Wednesday, May 22, 2013

What the Tree Saw

What the Tree Saw   

(Winner- 2013 NCW short fiction contest) To be published this Fall in a collection of short stories.                                  

          Now it’s common knowledge that a town of a certain size will have a witch, if only for the purpose of eating disobedient children and thereby keeping the population at manageable levels. My grandma said that mothers of naughty boys and girls offered up more prayers on behalf of their offspring than mothers of obedient kids. To keep down the praying, witches started eating up the troublemakers who were giving their mothers extra reason for heavenly correspondence.
         “Didn’t their Mamas pray even more when their kids were et up?” I’d ask. Sometimes I’d get as much as a huff out of her, but mostly her answer’d be that their mothers forgot about them quicker than a girl my age would care to dwell on.
          I believed her, because my grandma was one of those witches.
          She lived at the edge of town—the edge of town that seemed to be downhill or at least downstream for where the wind would pile up the worst looking dead leaves—in a large grey house that backed up to the only creek in the county. That house had stood through the war. Rumor had it that a Yankee general had tried to burn it, but it wouldn’t light. He tried again and half an oak tree fell on him and his horse and smashed him dead for his effort. The part of the story that most people left out, cause it made the house and the town a whole lot less special, was that this general was burning houses in the middle of a near monsoon. It was too wet to burn a can of gas. The storm and some wind knocked that branch down on his head. Nothing more than bad luck.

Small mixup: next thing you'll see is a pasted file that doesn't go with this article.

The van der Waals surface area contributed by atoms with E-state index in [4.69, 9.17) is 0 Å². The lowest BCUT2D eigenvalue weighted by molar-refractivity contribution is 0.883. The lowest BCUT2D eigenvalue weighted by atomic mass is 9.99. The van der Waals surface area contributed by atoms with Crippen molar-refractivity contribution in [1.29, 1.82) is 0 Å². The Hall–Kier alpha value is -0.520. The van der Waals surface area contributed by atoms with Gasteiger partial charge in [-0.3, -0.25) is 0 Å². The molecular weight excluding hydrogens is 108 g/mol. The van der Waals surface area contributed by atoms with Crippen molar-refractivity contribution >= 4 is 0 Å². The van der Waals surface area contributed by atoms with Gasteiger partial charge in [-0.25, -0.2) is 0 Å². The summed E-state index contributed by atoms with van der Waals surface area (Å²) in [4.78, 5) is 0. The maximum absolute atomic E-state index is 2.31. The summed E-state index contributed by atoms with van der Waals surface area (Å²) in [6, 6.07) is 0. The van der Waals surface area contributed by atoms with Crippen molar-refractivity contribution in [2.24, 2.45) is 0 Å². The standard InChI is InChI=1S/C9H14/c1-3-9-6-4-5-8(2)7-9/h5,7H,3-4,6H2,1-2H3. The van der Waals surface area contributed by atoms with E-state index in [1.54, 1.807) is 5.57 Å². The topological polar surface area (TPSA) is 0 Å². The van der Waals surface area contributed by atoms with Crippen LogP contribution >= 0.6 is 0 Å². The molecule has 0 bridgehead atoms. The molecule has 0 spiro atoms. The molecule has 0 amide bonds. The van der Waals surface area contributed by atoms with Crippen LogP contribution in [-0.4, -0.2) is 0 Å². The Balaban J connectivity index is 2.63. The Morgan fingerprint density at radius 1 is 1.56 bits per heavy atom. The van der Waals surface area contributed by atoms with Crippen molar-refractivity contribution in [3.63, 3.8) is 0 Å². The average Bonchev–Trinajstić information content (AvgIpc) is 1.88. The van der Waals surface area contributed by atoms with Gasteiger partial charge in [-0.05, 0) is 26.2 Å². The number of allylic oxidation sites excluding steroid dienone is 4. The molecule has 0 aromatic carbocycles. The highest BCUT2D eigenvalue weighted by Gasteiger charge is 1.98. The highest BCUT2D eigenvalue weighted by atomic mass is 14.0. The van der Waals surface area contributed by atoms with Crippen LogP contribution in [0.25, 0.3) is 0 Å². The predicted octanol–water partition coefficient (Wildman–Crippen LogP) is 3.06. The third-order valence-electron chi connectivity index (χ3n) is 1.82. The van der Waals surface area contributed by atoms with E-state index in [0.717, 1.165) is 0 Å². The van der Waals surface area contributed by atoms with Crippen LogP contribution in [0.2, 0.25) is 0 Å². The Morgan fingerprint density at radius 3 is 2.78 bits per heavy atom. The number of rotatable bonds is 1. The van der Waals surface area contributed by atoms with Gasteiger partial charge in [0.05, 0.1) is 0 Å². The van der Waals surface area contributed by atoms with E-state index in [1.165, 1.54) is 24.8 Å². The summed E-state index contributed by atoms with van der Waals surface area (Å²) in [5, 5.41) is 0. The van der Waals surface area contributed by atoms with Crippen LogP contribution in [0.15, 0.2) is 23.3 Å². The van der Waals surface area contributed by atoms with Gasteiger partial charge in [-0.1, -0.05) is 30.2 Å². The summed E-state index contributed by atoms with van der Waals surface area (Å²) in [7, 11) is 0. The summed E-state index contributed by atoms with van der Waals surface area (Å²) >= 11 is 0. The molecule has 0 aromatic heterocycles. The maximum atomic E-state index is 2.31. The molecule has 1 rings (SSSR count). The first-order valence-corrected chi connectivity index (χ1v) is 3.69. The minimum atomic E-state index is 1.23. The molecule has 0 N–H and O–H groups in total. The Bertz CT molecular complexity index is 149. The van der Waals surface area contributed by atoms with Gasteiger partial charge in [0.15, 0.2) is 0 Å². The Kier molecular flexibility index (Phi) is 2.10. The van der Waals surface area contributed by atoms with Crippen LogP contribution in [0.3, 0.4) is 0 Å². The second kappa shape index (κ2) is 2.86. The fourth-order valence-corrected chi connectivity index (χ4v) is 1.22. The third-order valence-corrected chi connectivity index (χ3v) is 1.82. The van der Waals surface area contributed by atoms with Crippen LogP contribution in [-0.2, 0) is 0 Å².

It was at the base of that very tree that my friends and I congregated today. The weeds grew high in the yards around us so we were free from the watchful eyes of adults. We’d been hunting toads all morning along the banks of the drainage ditch that ran behind the house, and once again, the sun had gotten high without us even sighting a single one. We slumped in the shade. There were five of us: me; Ray; the Treemont brothers, Finn and Buck; and my little brother, William. I was the newest to the gang and Will didn’t even count he was so little, so we were getting the least amounts of shade, but not complaining.
Thank you for reading! I've taken down the rest of the story because toward year's end it will be published in an anthology.  Send me a note if you'd like to be emailed about how to get a copy. I'll keep putting up new stories. Thanks again!

Everything on this site is copyrighted. Do not reproduce for financial gain and do not repost without giving credit to author.

No comments: